Displaying XML in ASP.NET

Web Server Controls Make It Easy

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Displaying XML in ASP.NET

Web Server Controls Make It Easy


By Don Kiely


One of the slickest innovations in ASP.NET is Web server controls - drop-in components that dynamically generate HTML at run time based on the user's Web browser, properties you set, and server-side code. Microsoft ships many useful server controls with .NET, and third-party controls have flooded the market. When working with XML, some of these controls make it easy to display XML and other data. Several of the server controls accept XML directly for display, such as the DataList, DataGrid, and Repeater controls.


By far the easiest way to display XML data in ASP.NET is by using the XML Web server control. With its simple interface and limited features, it's ideally suited to straightforward XML display. The easiest way to use the control is to set the DocumentSource and TransformSource properties at design time to the XML files you want to transform:


<asp:Xml id="Xml1" runat="server"

  DocumentSource="XML/Pizza Orders.xml"

  TransformSource="XML/Orders with Total.xsl">



When users request the page, they get the HTML generated as a result of applying the XSLT transformation. Using the control this way, you don't have to write a single line of code, and you can still use a Cascading Style Sheet (CSS) to format the resulting HTML. The XML control does all the processing on the server so the client browser simply sees the generated HTML.


Another, more flexible, way to use the XML control is to leave the source document settings blank at design time, then set them programmatically when the user requests the page. The control has five run-time properties:

  • Document. If you have an in-memory instance of the System.Xml.XmlDocument class containing the data, you can assign it directly to this property so that the source XML doesn't have to be parsed again.
  • DocumentContent. If you have the raw XML as a string variable in memory, use this property so that the stream is read and parsed into the control. The result is the text content of the XML.
  • DocumentSource. Read the source XML as text from a disk file, as used in the above example.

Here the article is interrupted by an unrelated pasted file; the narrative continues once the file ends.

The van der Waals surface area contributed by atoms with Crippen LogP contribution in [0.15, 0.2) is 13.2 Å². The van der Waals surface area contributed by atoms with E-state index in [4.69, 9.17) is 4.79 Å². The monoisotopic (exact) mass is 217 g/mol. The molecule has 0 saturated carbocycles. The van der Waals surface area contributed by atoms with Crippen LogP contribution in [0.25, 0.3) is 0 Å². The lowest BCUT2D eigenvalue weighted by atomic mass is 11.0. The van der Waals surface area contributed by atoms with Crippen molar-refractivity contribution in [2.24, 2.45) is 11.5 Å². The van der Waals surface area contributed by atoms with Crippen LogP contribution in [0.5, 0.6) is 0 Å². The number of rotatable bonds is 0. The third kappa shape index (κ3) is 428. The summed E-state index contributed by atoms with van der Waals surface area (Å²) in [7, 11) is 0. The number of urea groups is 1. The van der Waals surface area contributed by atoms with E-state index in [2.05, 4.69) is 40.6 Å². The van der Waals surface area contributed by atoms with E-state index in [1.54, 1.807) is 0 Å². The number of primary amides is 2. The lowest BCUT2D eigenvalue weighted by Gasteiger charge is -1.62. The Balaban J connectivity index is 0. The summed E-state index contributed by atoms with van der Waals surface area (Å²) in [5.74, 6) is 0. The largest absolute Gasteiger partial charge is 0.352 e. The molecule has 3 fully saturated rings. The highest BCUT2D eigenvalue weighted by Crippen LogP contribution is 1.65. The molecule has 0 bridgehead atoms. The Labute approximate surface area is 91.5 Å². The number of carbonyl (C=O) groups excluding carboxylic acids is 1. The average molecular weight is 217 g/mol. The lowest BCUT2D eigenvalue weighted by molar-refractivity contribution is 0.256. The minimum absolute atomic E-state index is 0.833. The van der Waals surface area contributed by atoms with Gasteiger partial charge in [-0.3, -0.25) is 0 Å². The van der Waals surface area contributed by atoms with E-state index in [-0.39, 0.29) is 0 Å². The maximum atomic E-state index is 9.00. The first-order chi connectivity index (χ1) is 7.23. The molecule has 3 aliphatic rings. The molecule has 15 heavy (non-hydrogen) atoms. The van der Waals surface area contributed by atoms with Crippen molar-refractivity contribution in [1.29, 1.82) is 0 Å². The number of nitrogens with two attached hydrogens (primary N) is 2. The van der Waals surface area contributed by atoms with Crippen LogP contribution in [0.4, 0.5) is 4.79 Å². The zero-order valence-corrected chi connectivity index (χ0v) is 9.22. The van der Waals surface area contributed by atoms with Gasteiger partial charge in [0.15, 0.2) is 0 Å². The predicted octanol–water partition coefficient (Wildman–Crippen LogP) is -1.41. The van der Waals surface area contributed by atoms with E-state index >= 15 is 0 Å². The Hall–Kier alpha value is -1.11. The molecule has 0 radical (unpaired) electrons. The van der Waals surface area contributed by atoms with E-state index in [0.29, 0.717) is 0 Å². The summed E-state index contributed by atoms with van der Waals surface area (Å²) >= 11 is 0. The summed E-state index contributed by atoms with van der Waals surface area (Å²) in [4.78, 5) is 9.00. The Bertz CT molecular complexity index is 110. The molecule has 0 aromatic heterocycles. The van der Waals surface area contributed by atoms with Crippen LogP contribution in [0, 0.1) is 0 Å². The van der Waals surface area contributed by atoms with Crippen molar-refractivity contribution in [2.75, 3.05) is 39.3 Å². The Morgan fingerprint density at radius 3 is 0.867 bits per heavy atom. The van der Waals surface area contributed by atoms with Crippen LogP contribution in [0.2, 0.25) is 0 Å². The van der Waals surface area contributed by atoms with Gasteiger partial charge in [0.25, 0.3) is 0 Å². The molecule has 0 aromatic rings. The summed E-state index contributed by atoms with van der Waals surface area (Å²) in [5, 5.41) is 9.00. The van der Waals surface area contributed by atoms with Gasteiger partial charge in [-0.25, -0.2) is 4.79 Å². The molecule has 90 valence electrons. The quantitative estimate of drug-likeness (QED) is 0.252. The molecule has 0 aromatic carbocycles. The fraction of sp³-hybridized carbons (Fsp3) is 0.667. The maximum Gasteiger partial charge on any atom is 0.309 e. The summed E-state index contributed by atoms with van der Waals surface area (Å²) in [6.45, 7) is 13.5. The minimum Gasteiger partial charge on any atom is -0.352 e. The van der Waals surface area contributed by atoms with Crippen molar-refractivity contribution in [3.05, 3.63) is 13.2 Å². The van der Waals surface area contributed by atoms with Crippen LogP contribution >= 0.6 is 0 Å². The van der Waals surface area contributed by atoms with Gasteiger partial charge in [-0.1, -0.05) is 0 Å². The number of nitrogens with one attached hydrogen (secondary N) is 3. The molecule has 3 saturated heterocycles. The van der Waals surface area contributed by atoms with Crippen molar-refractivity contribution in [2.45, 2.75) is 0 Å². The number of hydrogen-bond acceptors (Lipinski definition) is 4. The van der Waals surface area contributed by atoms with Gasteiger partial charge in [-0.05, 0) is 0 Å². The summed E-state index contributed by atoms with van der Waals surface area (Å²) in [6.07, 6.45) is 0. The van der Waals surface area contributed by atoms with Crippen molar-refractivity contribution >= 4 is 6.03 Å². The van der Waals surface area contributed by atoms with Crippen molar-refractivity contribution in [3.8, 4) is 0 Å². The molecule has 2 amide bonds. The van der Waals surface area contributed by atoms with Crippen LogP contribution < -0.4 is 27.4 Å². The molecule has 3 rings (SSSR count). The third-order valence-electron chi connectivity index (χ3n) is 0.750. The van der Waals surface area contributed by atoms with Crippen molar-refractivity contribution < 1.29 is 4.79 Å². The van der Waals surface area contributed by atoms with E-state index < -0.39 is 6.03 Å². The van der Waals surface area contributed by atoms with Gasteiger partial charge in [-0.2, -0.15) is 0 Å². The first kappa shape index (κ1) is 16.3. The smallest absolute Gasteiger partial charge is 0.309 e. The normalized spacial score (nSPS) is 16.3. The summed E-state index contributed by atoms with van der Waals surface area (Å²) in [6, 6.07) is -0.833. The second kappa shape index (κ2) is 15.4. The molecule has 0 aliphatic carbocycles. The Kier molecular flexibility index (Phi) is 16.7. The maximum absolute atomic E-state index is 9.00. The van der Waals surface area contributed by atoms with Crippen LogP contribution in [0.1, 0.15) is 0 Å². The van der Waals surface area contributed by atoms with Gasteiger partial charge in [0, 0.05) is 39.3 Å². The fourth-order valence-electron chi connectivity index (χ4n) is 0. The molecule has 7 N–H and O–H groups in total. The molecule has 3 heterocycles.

• Transform. Like the Document property, use this property when the XSLT template is already parsed and in memory.
  • TransformSource. Read the source XSLT as text from a disk file, as used in the above example.


This way, you can do whatever run-time processing of the XML and XSLT data you need, such as reading it from a database and filtering it, then easily show the resulting transformation using the XML control. Here's a simple example of using the control this way:


Private Sub Page_Load(ByVal sender As System.Object, _

  ByVal e As System.EventArgs) Handles MyBase.Load


  Dim xmlDoc As XmlDocument = New XmlDocument()

  xmlDoc.Load(Server.MapPath("xml\Pizza Orders.xml"))


  Dim xslTrans As XslTransform = New XslTransform()

  xslTrans.Load(Server.MapPath("xml\Orders with Total.xsl"))


  XmlOut.Document = xmlDoc

  XmlOut.Transform = xslTrans

End Sub


The code instantiates XmlDocument and XslTransform objects to load the XML and XSLT, then assigns those objects to the appropriate properties of the XML control. The control takes care of firing off the transformation.


There is nothing magical - or very little magical - about the XML control. It's simply a handy way to write text to the Web page. If you give it raw XML, it will insert that in the HTML output stream, which may not appear as anything on the page the user views after the browser is done with it. If you want valid HTML, you'll have to transform it as we've shown above. But it's a great way to display XML in an ASP.NET page, and it's about as simple as it gets.


Don Kiely is senior technology consultant for Information Insights, a business and technology consultancy in Fairbanks, AK. E-mail him at mailto:[email protected].





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